Sylvia Plath

Delta Winds cover 2006Delta Winds: A Magazine of Student Essays
A Publication of San Joaquin Delta College


Sylvia Plath

Sara McDougall

I came to Sylvia Plath's work like most people do, through her fictionalized autobiographical novel The Bell Jar. As an adolescent girl, I identified with Esther Greenwood's sense of being lost and trapped under the distorting "bell jar" of mental illness and suicidal thought (264).

However, it soon became evident to me that it was unfair to judge Sylvia Plath as an author based on the things she considered unworthy of publication. Her real art was her poetry, which is written (and read on recordings of the poet) in such a manner as to bring the author's unique humor and personality to light.

People are so often caught up in the tragic romance of her death and the dissolution of her marriage that they bypass the immensity of her poetic gift. Plath's daughter, Frieda Hughes, in a poem entitled "Readers," published in Britain's The Guardian speaks of the phenomenon of Plath-fandom: "They scooped out her eyes to see how she saw, /And bit away her tongue in tiny mouthfuls/ To speak with her voice." Instead of holding Sylvia Plath up as modern poetic martyr or symbol of literary feminism, appropriating her for one's own use, one ought to leave her family and psychological life be and acknowledge Plath for the parts of her life she actively created and chose while living to make public. Her poetry speaks with a vibrancy and clarity that is at once thoroughly modern and ancient, and its beauty is what she should be remembered for.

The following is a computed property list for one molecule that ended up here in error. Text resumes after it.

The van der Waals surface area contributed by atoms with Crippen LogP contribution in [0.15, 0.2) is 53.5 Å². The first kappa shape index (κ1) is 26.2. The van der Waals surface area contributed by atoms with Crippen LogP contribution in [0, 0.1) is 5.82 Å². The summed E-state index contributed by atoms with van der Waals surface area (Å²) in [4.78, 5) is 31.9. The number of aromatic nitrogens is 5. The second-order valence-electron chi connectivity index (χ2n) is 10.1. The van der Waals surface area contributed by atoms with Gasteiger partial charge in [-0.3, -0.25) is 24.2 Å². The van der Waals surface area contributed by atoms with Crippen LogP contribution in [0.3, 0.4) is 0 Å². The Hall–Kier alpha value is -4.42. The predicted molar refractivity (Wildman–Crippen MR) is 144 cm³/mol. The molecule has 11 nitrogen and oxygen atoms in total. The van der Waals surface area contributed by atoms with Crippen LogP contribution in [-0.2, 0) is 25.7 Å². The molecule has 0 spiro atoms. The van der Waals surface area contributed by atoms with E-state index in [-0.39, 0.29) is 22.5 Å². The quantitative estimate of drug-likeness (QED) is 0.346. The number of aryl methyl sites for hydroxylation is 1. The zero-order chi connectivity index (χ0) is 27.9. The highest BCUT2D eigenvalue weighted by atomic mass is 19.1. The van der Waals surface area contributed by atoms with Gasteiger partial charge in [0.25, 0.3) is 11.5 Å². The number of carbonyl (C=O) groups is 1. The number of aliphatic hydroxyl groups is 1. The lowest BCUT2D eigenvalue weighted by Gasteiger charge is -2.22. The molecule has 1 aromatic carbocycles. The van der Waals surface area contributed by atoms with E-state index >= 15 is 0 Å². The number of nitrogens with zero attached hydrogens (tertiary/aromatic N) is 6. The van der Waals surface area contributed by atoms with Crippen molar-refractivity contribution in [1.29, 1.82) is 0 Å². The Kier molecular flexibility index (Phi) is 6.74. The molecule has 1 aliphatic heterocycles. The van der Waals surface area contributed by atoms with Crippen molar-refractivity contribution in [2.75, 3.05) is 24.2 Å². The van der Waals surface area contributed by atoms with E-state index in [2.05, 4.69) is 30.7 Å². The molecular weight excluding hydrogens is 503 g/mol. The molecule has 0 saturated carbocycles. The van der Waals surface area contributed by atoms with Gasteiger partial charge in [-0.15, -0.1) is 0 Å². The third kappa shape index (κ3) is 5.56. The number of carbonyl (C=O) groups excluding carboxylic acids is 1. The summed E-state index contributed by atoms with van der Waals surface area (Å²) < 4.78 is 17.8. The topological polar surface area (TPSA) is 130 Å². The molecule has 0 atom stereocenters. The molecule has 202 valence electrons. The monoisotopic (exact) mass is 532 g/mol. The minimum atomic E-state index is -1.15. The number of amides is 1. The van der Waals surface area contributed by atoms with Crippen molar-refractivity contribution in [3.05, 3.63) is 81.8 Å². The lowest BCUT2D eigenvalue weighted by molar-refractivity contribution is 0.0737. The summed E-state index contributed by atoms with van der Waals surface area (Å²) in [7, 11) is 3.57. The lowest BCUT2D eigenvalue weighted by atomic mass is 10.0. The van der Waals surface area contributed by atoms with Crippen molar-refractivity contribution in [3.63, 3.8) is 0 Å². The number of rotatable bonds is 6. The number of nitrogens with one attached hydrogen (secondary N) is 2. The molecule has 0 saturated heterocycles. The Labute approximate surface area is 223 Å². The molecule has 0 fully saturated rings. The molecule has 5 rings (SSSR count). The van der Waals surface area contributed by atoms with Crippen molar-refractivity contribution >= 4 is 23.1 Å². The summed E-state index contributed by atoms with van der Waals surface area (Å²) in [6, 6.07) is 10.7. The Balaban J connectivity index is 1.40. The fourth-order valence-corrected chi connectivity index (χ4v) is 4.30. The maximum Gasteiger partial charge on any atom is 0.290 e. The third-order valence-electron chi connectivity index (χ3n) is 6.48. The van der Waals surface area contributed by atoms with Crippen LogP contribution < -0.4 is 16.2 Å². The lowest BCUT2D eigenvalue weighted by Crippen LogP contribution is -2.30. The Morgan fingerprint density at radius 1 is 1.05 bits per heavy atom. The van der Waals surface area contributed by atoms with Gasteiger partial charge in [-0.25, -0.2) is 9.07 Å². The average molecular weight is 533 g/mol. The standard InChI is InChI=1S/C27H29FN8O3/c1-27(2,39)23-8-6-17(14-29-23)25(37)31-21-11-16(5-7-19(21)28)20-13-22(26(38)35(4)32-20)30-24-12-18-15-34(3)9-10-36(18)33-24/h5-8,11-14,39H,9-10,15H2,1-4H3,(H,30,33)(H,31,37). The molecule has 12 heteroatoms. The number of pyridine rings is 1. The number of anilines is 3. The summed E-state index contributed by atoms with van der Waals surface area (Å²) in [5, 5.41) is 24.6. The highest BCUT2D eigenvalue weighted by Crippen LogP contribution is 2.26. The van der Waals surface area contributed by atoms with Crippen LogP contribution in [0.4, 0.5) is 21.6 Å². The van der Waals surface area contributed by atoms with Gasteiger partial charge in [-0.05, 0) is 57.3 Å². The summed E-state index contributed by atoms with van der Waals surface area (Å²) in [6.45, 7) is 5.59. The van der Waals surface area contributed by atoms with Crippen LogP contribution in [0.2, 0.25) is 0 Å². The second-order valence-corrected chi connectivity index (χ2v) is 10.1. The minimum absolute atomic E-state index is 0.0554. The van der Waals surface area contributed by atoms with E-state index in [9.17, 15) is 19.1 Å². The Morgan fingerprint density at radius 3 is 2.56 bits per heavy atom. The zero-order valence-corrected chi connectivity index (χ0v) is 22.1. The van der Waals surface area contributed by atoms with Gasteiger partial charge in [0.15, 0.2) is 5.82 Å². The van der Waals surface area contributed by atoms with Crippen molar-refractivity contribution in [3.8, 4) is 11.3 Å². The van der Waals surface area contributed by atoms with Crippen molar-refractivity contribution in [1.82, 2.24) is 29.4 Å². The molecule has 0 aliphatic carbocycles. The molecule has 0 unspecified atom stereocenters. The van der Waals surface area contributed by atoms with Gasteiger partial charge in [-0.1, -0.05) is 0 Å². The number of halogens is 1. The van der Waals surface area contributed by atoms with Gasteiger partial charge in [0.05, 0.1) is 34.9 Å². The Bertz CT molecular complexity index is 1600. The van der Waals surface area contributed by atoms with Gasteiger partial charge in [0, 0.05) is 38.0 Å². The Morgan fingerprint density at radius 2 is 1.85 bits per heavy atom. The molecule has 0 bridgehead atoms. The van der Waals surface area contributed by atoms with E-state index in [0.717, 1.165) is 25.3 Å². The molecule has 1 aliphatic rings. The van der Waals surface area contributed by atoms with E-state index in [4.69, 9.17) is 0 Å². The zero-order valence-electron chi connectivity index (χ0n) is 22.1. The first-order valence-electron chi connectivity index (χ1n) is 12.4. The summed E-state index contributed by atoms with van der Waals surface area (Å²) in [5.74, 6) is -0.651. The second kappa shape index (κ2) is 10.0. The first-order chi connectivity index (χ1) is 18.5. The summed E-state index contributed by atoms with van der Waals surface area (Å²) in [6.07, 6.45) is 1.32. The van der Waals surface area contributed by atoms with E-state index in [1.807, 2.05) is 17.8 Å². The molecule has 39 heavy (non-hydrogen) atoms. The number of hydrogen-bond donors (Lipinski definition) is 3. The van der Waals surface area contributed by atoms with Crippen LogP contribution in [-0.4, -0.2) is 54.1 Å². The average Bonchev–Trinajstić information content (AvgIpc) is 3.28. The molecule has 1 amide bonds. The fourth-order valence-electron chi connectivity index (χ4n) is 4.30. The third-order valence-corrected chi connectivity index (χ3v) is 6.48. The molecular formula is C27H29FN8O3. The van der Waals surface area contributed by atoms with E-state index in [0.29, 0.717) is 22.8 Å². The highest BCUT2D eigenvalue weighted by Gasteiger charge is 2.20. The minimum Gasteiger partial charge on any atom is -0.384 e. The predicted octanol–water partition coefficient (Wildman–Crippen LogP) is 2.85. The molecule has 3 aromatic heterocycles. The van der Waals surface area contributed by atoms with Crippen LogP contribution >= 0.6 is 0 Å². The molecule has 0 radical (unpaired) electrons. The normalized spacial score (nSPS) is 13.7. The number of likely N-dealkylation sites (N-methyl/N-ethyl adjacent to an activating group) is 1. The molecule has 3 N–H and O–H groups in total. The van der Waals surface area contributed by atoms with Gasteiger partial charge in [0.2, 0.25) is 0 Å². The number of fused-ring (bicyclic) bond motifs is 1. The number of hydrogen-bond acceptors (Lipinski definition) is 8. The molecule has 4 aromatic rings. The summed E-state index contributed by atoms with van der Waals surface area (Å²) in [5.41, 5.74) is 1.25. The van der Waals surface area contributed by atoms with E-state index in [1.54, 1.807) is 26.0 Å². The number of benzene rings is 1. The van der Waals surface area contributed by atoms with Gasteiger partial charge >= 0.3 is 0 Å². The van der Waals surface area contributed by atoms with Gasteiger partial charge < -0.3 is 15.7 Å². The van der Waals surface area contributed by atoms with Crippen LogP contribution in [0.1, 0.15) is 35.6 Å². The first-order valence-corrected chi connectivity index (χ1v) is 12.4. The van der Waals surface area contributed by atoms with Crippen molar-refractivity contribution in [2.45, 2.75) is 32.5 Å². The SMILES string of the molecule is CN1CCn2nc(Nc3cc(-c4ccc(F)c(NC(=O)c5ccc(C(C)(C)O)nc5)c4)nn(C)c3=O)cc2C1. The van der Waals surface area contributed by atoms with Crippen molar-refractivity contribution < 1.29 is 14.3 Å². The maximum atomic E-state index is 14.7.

Sylvia Plath, like so many other gods and goddesses of American literature, was born in New England to intellectual parents, both of whom were teachers. Sylvia Plath came into the world on October 27, 1932 to Otto Plath and Aurelia Schober Plath. Two years later the couple gave birth to a son named Warren. Sylvia was by all accounts a very bright, happy and creative child. She adored and was adored by her parents and grandparents, and lived in a very supportive, happy extended family home for the first eight years of her life (Schober Plath 18). The Plath children were read to often, from diverse material, and they often created their own stories.

When Sylvia was eight years old, her father died after a long illness caused by severe complications from diabetes. The death hit Plath very hard, and for the rest of her life, she struggled with her unfinished relationship with her father. Many of her poems and journals make mention of bees; her father was a distinguished entymologist who specialized in the study of bees. As a student, Sylvia Plath was regarded as a very intelligent, dedicated girl. She began writing poetry early, and some of her poetic efforts, as well as her drawings, were published. In 1950, she began the fall term at Smith College in Massachusetts on the scholarship endowed by the novelist Olive Higgins Prouty, who later became a close friend of the poet.